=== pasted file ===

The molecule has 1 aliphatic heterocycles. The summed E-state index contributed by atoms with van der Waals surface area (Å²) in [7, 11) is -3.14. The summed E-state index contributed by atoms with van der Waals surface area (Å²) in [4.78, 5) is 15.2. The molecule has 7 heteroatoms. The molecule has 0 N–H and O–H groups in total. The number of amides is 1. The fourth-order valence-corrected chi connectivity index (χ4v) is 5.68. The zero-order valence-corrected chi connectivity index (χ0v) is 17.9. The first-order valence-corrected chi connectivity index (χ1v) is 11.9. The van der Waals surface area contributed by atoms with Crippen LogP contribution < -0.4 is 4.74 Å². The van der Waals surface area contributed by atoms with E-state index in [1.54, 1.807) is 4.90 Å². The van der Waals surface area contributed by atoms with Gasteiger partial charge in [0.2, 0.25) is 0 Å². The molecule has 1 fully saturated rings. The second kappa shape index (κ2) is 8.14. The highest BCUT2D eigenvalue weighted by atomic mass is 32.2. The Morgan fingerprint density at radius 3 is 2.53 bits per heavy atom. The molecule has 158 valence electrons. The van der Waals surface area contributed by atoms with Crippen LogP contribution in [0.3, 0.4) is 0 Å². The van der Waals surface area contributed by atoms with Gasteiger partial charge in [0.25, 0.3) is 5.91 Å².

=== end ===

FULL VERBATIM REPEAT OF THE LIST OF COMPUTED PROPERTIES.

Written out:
The molecule has 1 aliphatic heterocycles. The summed E-state index contributed by atoms with van der Waals surface area (Å²) in [7, 11) is -3.14. The summed E-state index contributed by atoms with van der Waals surface area (Å²) in [4.78, 5) is 15.2. The molecule has 7 heteroatoms. The molecule has 0 N–H and O–H groups in total. The number of amides is 1. The fourth-order valence-corrected chi connectivity index (χ4v) is 5.68. The zero-order valence-corrected chi connectivity index (χ0v) is 17.9. The first-order valence-corrected chi connectivity index (χ1v) is 11.9. The van der Waals surface area contributed by atoms with Crippen LogP contribution < -0.4 is 4.74 Å². The van der Waals surface area contributed by atoms with E-state index in [1.54, 1.807) is 4.90 Å². The van der Waals surface area contributed by atoms with Gasteiger partial charge in [0.2, 0.25) is 0 Å². The molecule has 1 fully saturated rings. The second kappa shape index (κ2) is 8.14. The highest BCUT2D eigenvalue weighted by atomic mass is 32.2. The Morgan fingerprint density at radius 3 is 2.53 bits per heavy atom. The molecule has 158 valence electrons. The van der Waals surface area contributed by atoms with Crippen LogP contribution in [0.3, 0.4) is 0 Å². The van der Waals surface area contributed by atoms with Gasteiger partial charge in [0.25, 0.3) is 5.91 Å².